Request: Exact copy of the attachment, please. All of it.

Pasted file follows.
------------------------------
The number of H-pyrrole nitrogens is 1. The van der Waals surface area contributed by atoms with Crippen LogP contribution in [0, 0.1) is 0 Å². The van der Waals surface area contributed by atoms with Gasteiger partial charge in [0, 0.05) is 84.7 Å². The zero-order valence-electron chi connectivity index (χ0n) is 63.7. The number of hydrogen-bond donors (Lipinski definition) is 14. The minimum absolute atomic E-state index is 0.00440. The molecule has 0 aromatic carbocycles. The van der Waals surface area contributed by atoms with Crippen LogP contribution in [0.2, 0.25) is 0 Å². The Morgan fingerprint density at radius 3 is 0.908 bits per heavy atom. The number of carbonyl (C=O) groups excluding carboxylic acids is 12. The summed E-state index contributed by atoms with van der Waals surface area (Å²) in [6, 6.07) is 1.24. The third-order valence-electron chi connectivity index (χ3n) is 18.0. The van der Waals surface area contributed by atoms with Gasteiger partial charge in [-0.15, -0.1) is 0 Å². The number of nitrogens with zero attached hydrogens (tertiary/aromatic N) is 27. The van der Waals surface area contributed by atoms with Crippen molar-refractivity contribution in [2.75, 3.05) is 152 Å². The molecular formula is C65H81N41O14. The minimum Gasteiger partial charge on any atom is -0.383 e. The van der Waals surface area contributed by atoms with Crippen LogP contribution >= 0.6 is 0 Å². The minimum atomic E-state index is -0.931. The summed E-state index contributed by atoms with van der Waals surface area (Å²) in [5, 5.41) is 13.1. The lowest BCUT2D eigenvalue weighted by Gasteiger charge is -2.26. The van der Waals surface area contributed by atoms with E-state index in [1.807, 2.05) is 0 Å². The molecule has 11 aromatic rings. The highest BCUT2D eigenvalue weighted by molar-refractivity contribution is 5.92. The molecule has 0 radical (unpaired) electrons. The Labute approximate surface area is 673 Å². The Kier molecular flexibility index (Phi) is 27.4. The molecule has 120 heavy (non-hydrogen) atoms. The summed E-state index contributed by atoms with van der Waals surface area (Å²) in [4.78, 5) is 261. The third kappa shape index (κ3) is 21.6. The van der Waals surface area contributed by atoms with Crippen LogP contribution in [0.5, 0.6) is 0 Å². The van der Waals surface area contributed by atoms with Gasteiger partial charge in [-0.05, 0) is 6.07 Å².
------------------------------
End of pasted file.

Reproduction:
The number of H-pyrrole nitrogens is 1. The van der Waals surface area contributed by atoms with Crippen LogP contribution in [0, 0.1) is 0 Å². The van der Waals surface area contributed by atoms with Gasteiger partial charge in [0, 0.05) is 84.7 Å². The zero-order valence-electron chi connectivity index (χ0n) is 63.7. The number of hydrogen-bond donors (Lipinski definition) is 14. The minimum absolute atomic E-state index is 0.00440. The molecule has 0 aromatic carbocycles. The van der Waals surface area contributed by atoms with Crippen LogP contribution in [0.2, 0.25) is 0 Å². The Morgan fingerprint density at radius 3 is 0.908 bits per heavy atom. The number of carbonyl (C=O) groups excluding carboxylic acids is 12. The summed E-state index contributed by atoms with van der Waals surface area (Å²) in [6, 6.07) is 1.24. The third-order valence-electron chi connectivity index (χ3n) is 18.0. The van der Waals surface area contributed by atoms with Gasteiger partial charge in [-0.15, -0.1) is 0 Å². The number of nitrogens with zero attached hydrogens (tertiary/aromatic N) is 27. The van der Waals surface area contributed by atoms with Crippen molar-refractivity contribution in [2.75, 3.05) is 152 Å². The molecular formula is C65H81N41O14. The minimum Gasteiger partial charge on any atom is -0.383 e. The van der Waals surface area contributed by atoms with Crippen LogP contribution >= 0.6 is 0 Å². The minimum atomic E-state index is -0.931. The summed E-state index contributed by atoms with van der Waals surface area (Å²) in [5, 5.41) is 13.1. The lowest BCUT2D eigenvalue weighted by Gasteiger charge is -2.26. The van der Waals surface area contributed by atoms with E-state index in [1.807, 2.05) is 0 Å². The molecule has 11 aromatic rings. The highest BCUT2D eigenvalue weighted by molar-refractivity contribution is 5.92. The molecule has 0 radical (unpaired) electrons. The Labute approximate surface area is 673 Å². The Kier molecular flexibility index (Phi) is 27.4. The molecule has 120 heavy (non-hydrogen) atoms. The summed E-state index contributed by atoms with van der Waals surface area (Å²) in [4.78, 5) is 261. The third kappa shape index (κ3) is 21.6. The van der Waals surface area contributed by atoms with Crippen LogP contribution in [0.5, 0.6) is 0 Å². The van der Waals surface area contributed by atoms with Gasteiger partial charge in [-0.05, 0) is 6.07 Å².